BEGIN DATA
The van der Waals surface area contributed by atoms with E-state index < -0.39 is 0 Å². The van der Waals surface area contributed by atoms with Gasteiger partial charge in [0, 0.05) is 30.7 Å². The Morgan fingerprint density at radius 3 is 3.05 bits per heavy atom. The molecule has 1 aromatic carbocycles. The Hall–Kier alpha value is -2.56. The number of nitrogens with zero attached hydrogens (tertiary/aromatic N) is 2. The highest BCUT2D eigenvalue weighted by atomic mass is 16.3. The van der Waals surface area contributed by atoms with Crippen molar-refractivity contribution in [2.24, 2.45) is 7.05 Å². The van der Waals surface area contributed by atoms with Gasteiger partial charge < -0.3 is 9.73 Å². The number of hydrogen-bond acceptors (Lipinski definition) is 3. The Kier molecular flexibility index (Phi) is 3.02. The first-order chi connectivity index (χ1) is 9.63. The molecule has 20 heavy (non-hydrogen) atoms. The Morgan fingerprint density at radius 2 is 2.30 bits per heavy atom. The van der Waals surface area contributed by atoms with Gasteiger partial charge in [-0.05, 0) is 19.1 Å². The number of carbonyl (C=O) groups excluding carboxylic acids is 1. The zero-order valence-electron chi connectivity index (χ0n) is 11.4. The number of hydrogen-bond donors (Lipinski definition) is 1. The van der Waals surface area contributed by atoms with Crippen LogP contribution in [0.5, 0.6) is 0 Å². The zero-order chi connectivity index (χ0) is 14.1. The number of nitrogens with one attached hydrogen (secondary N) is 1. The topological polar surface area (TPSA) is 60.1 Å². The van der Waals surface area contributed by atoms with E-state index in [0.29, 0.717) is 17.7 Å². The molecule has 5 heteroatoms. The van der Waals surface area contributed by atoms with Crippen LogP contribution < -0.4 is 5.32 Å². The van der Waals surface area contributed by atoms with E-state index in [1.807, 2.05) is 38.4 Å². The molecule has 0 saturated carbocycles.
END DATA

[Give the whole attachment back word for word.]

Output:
The van der Waals surface area contributed by atoms with E-state index < -0.39 is 0 Å². The van der Waals surface area contributed by atoms with Gasteiger partial charge in [0, 0.05) is 30.7 Å². The Morgan fingerprint density at radius 3 is 3.05 bits per heavy atom. The molecule has 1 aromatic carbocycles. The Hall–Kier alpha value is -2.56. The number of nitrogens with zero attached hydrogens (tertiary/aromatic N) is 2. The highest BCUT2D eigenvalue weighted by atomic mass is 16.3. The van der Waals surface area contributed by atoms with Crippen molar-refractivity contribution in [2.24, 2.45) is 7.05 Å². The van der Waals surface area contributed by atoms with Gasteiger partial charge < -0.3 is 9.73 Å². The number of hydrogen-bond acceptors (Lipinski definition) is 3. The Kier molecular flexibility index (Phi) is 3.02. The first-order chi connectivity index (χ1) is 9.63. The molecule has 20 heavy (non-hydrogen) atoms. The Morgan fingerprint density at radius 2 is 2.30 bits per heavy atom. The van der Waals surface area contributed by atoms with Gasteiger partial charge in [-0.05, 0) is 19.1 Å². The number of carbonyl (C=O) groups excluding carboxylic acids is 1. The zero-order valence-electron chi connectivity index (χ0n) is 11.4. The number of hydrogen-bond donors (Lipinski definition) is 1. The van der Waals surface area contributed by atoms with Crippen LogP contribution in [0.5, 0.6) is 0 Å². The zero-order chi connectivity index (χ0) is 14.1. The number of nitrogens with one attached hydrogen (secondary N) is 1. The topological polar surface area (TPSA) is 60.1 Å². The van der Waals surface area contributed by atoms with E-state index in [0.29, 0.717) is 17.7 Å². The molecule has 5 heteroatoms. The van der Waals surface area contributed by atoms with Crippen LogP contribution < -0.4 is 5.32 Å². The van der Waals surface area contributed by atoms with E-state index in [1.807, 2.05) is 38.4 Å². The molecule has 0 saturated carbocycles.